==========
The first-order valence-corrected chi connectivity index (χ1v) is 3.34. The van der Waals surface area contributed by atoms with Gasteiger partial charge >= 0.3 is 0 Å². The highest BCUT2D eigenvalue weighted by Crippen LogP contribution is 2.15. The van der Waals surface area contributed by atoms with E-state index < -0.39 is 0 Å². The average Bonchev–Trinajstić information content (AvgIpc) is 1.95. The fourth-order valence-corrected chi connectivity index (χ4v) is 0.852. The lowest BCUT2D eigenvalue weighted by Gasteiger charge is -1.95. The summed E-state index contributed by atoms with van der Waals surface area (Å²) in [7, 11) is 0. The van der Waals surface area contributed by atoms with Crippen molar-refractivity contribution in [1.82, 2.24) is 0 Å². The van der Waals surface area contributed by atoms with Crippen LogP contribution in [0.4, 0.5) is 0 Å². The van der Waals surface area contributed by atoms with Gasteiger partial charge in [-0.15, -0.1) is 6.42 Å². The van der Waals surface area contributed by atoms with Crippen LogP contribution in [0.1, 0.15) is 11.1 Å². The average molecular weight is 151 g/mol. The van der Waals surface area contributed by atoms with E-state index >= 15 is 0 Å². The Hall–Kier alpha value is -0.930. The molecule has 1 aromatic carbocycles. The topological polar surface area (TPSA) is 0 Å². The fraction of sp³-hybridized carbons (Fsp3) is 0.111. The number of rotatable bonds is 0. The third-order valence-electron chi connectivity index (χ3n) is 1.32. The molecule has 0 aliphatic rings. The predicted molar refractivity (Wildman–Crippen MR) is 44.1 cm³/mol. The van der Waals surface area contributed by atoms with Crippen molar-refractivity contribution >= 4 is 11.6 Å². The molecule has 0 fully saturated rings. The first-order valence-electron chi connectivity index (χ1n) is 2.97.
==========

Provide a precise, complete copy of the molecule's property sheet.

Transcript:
The first-order valence-corrected chi connectivity index (χ1v) is 3.34. The van der Waals surface area contributed by atoms with Gasteiger partial charge >= 0.3 is 0 Å². The highest BCUT2D eigenvalue weighted by Crippen LogP contribution is 2.15. The van der Waals surface area contributed by atoms with E-state index < -0.39 is 0 Å². The average Bonchev–Trinajstić information content (AvgIpc) is 1.95. The fourth-order valence-corrected chi connectivity index (χ4v) is 0.852. The lowest BCUT2D eigenvalue weighted by Gasteiger charge is -1.95. The summed E-state index contributed by atoms with van der Waals surface area (Å²) in [7, 11) is 0. The van der Waals surface area contributed by atoms with Crippen molar-refractivity contribution in [1.82, 2.24) is 0 Å². The van der Waals surface area contributed by atoms with Crippen LogP contribution in [0.4, 0.5) is 0 Å². The van der Waals surface area contributed by atoms with Gasteiger partial charge in [-0.15, -0.1) is 6.42 Å². The van der Waals surface area contributed by atoms with Crippen LogP contribution in [0.1, 0.15) is 11.1 Å². The average molecular weight is 151 g/mol. The van der Waals surface area contributed by atoms with E-state index >= 15 is 0 Å². The Hall–Kier alpha value is -0.930. The molecule has 1 aromatic carbocycles. The topological polar surface area (TPSA) is 0 Å². The fraction of sp³-hybridized carbons (Fsp3) is 0.111. The number of rotatable bonds is 0. The third-order valence-electron chi connectivity index (χ3n) is 1.32. The molecule has 0 aliphatic rings. The predicted molar refractivity (Wildman–Crippen MR) is 44.1 cm³/mol. The van der Waals surface area contributed by atoms with Crippen molar-refractivity contribution >= 4 is 11.6 Å². The molecule has 0 fully saturated rings. The first-order valence-electron chi connectivity index (χ1n) is 2.97.